With this, you know, the collapse of essential infrastructure, the lack of fuel to make sure that the machines are running, it is really making a situation that is already catastrophic, worse.

A worker unloads ready-to-eat rations from a truck close to Alexandria, Egypt, in preparation for delivery to Gaza.
© WFP/Amira Moussa

A worker unloads ready-to-eat rations from a truck close to Alexandria, Egypt, in preparation for delivery to Gaza.

UN News: What are your priorities for distributing aid inside Gaza amid a scarcity of supplies?

Ms. Zaki: This is one of the main challenges that we are facing at the moment because the needs of the people, the number of people in need are much, much higher than the capacity and the resources allow for us.

But really, it is limited and it is painful how limited it is. In terms of prioritization, to try and make sure that we’re reaching as many people as possible, we have to reduce the ration of food that we were providing per person.

We have to reduce the ration of food that we were providing per person

What we are also doing is we are aware that we cannot reach all the shelters every single day. And so based on the capacity of the bakeries and based on the capacity of the distribution on the ground, we prioritize shelters that had not received food the previous day.

UN News: Talking about our WFP colleagues on the ground, what are the challenges facing them now moving around Gaza, and also, do you have any information about if there are any casualties?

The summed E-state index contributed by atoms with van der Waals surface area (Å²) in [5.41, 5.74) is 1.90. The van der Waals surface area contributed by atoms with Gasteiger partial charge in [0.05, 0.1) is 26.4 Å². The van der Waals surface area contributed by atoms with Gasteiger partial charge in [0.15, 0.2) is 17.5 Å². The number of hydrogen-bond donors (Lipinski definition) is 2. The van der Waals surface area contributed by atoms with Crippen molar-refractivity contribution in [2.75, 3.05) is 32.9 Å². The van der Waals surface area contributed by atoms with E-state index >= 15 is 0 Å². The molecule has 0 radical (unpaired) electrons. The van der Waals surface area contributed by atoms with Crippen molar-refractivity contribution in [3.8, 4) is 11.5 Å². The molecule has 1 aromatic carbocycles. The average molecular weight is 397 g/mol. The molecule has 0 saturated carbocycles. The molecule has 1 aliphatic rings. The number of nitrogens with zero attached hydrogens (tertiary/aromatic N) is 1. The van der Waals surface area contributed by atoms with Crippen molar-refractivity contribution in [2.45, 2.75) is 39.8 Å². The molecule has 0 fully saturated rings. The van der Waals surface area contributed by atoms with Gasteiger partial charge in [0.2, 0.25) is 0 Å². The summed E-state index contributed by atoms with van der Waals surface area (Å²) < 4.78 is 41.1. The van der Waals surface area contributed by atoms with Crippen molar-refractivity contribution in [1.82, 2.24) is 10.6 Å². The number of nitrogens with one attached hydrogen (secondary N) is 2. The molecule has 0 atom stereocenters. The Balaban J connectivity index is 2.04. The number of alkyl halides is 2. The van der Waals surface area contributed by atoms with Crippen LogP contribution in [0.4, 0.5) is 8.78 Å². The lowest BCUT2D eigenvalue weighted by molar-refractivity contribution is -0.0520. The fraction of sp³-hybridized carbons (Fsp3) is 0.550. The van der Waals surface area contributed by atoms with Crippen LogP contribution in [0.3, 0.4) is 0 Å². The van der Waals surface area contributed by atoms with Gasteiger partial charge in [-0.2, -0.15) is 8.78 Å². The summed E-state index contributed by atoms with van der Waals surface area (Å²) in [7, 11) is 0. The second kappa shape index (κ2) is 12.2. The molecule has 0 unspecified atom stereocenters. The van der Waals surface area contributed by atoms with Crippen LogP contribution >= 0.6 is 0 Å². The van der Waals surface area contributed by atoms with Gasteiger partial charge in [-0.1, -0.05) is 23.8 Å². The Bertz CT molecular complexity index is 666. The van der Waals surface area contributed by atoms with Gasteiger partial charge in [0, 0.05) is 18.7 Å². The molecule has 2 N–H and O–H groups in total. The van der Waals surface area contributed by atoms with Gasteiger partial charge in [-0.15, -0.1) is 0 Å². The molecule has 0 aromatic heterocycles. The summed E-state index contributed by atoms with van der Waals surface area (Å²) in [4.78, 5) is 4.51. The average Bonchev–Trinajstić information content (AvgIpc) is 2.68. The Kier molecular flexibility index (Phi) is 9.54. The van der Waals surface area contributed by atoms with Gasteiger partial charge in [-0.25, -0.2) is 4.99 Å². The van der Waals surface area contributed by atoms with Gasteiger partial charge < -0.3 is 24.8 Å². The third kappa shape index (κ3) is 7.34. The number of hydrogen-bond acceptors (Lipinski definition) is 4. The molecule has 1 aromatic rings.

Ms. Zaki: WFP staff have had to evacuate. Some of them had to evacuate their homes when the evacuation order came from for the movement from the north to the south. Some of them are currently residing in shelters, some are staying with families in host communities and some have decided to stay in their homes.

Our staff themselves are facing displacement. They are facing the loss of their loved ones and of course, the pressures of the whole situation on them.  

They are working or they are trying to work to make sure that they are reaching the people in need.

UN News: If we do not have a ceasefire right now, what can be the challenges to deliver and move supplies across Gaza without a ceasefire or a humanitarian truce?

Ms. Zaki: I will not tell you that it is impossible, because I know that WFP and other humanitarian workers are on the ground and ready to respond and meet people’s needs no matter the situation.  

But I can tell you that it is essential because humanitarian aid, humanitarian work, humanitarian workers, should be able to carry out their job to make sure that they can reach the people in need.

It is essential that civilians must be protected and the essential infrastructure – hospitals, bakeries – must be protected

That is, of course, not to mention how essential it is that civilians must be protected and the essential infrastructure – hospitals, bakeries – these all must be protected. And if they are not, then carrying out humanitarian work is essentially much, much harder. How are the roads going to operate? The roads are damaged, the infrastructure is damaged. This is what is stopping shops from being able to restock with wholesalers.  

The lack of fuel, just like it’s impacting, you know, the people inside – it will also hamper humanitarian operations because they cannot run without fuel.